• Think about arguments you make in your everyday life. What aspects of the chapter you read for homework play a role in these arguments? Could you use the information from the text to improve the arguments you routinely make?
  • Let's discuss! Try to connect some of the topic selection discussion from last week to the arguments you might make.
    • What have we learned from examining Mericans that you can apply to your own topic?

Tracking Your Research

  • Part of your Research Journal involves keeping track of your research.
    • Let's get started with that by creating an outline for it!
  • Chapter 7 of EAA outlines the basic structure of Classical Oration.
  • Create a link for today called "Research Log" and copy and paste the following headings into it:
    • Exordium:
    • Narratio:
    • Partitio:
    • Confirmatio:
    • Refutatio:
    • Peroratio:
  • Each of these headings represents a specific part of your argument that you should strive to complete fully, logically, and responsibly.
    • As you compose your research journal, you can add information from your sources or links to resources you've found to each section as a means of outlining your argument.
    • As the book suggests, not all arguments organize their information in this exact way, but by planning each element out, you can give yourself the ability to rearrange it as you see fit without having to worry about leaving something out!

Rogerian and Toulmin Arguments

  • Let's discuss the differences between these two forms and why you can benefit from each in your writing.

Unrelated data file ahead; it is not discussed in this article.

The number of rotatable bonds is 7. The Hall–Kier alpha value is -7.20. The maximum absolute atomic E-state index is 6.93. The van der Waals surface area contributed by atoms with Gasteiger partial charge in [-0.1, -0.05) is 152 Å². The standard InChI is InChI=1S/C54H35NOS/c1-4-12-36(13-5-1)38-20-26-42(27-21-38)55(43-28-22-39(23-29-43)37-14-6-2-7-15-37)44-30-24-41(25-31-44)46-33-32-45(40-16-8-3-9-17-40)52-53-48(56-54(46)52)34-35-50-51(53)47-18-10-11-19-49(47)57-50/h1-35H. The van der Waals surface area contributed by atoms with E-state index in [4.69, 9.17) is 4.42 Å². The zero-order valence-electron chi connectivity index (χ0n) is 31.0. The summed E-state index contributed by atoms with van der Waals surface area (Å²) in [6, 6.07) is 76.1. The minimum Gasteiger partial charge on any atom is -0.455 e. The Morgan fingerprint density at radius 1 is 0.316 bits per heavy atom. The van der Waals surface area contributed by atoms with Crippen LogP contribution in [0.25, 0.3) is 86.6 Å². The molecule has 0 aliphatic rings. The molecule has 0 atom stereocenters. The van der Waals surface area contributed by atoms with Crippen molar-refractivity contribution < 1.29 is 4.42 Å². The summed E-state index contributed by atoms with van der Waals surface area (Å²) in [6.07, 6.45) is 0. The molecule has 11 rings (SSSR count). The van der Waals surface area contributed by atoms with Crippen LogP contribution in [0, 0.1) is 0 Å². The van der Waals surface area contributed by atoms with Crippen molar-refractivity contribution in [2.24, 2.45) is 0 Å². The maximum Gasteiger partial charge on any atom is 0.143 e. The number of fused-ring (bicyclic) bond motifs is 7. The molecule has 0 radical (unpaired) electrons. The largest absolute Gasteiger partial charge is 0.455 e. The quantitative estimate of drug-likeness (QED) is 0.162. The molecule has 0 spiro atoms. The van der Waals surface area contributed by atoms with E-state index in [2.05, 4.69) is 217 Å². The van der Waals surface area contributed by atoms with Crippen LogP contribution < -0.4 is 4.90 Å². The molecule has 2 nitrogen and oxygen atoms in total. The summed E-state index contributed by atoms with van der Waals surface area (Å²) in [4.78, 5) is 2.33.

• This is the structure of a Toulmin Argument ---->
  • Get into your writing groups to do a little practice with this!
    • Find one particular source online that demonstrates an argument you can relate to (or at least identify)
    • What is the claim?
    • What are the qualifiers?
    • Reason(s)/evidence?
    • Warrants?
    • Backing?
    • Are there conditions of rebuttal?
  • Write your answers down, either on paper or electronically, explaining the different elements of Toulmin and be prepared to share with the class!
  • Here's a cheap and easy example.


  • If you haven't checked out a book in the library book stacks already, you'll need some basic information from one for Wednesday.
    • If you haven't made the journey, stop by the library and find a book to check out. Even if it's not exactly what you had in mind, if it's close it'll work.
    • Bring your book source to class!
  • Read Chapter 16 in EAA and write a Reading Response based on the following prompts:
  1. What makes an academic argument different from a conversational one?
  2. Why is it important to fully understand the conversation surrounding a topic?
  3. Explain what you think the text means by testing each piece of evidence.
  • On Friday, there will be a facilitation due for one of the groups that has not yet gone. Whoever chooses this facilitation needs to read ahead for Wednesday's homework!